In Pakistan, there is no right horse
In the last day, since the assassination of Benazir Bhutto, there has been ample criticism of the Bush administration for backing the wrong horse in Pervez Musharraf. In fact, in Pakistan, there is no right horse. The recognized government is at best a caretaker government elected in a questionable election and at worst one installed by the military coup that ended a corrupt, democratically elected government. The two wings of the opposition represent 7th century barbarism on the one hand and a return to corruption on the other.
It’s not necessarily a criticism of Bhutto, but certainly an example of what’s wrong with Pakistani politics that she was “chairwoman for life” of the Pakistan People’s Party. It speaks little good of a country when its most lauded champion of democracy achieved, at least within her own party, a level of totalitarian unaccountability that even a tin horn Marxist like Hugo Chavez can only envy.
Many are blaming the Bush administration for the assassination. They blame the administration for encouraging Bhutto’s return or for failing to provide unasked for and impossible security. (Ask the Secret Service if they’d approve a Bush visit to Rawalpindi.) The US government does have some blame here, but it’s not for those reasons. The administration, eager to appease the jihadi’s domestic apologists, insisted that a “free and fair election” was impossible under the state of emergency imposed by Musharaff in the aftermath of an earlier assassination attempt. No one seemed to question whether a “free and fair election” was possible when one wing of the opposition is sending assassins to attack the other wing. In fact, Pakistan is in no position to hold a free and fair election by our standards at all.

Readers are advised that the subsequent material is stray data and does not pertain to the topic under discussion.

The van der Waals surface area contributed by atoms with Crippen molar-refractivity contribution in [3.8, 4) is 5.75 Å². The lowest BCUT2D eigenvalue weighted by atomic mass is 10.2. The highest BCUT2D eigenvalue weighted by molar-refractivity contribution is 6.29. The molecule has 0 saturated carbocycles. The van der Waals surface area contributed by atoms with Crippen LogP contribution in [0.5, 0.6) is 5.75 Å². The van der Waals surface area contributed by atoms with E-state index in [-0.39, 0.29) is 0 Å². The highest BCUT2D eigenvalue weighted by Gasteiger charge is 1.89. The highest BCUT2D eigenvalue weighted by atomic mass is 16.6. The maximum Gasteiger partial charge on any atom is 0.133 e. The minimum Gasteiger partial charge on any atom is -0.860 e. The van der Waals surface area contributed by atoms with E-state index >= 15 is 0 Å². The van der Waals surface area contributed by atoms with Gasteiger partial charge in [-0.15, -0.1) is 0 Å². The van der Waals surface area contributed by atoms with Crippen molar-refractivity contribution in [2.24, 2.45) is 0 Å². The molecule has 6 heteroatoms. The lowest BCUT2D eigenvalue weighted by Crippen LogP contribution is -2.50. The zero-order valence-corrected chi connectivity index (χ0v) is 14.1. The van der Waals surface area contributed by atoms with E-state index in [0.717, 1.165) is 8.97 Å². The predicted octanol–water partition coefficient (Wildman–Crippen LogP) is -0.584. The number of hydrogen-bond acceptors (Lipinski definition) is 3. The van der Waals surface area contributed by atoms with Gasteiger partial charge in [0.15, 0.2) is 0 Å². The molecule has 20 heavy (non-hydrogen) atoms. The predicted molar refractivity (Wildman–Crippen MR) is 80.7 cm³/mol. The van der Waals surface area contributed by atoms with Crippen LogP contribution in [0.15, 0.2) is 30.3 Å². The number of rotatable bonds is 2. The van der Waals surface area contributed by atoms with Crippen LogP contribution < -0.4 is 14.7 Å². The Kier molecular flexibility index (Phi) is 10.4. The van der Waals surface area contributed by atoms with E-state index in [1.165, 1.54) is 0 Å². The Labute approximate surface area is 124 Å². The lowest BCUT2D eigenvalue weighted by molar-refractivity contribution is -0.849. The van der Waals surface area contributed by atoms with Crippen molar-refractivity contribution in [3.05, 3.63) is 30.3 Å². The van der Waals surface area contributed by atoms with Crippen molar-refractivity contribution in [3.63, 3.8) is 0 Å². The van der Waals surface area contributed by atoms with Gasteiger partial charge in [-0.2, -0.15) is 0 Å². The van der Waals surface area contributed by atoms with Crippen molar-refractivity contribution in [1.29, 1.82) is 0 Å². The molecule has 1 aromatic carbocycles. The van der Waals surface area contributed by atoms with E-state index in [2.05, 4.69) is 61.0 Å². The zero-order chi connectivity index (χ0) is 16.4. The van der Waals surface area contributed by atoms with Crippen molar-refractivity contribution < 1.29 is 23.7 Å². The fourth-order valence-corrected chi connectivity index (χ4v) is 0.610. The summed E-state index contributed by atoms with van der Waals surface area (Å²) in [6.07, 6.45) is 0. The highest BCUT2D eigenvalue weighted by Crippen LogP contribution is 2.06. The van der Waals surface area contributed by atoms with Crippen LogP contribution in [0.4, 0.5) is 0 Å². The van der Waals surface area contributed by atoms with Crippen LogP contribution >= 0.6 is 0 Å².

Pakistan is nowhere near being a failed state, but an insistence by ill-informed Americans that its government conform to the liberal norms of our own will quickly make it one. For the foreseeable future there is no right horse to back in Pakistan. Our only real option is to recognize the reality of who holds power, watch who controls the Pakistani nuclear arsenal and be prepared, if necessary, to destroy that arsenal quickly and without the niceties of diplomacy if the control falls from a not-quite-right horse to an utterly wrong one.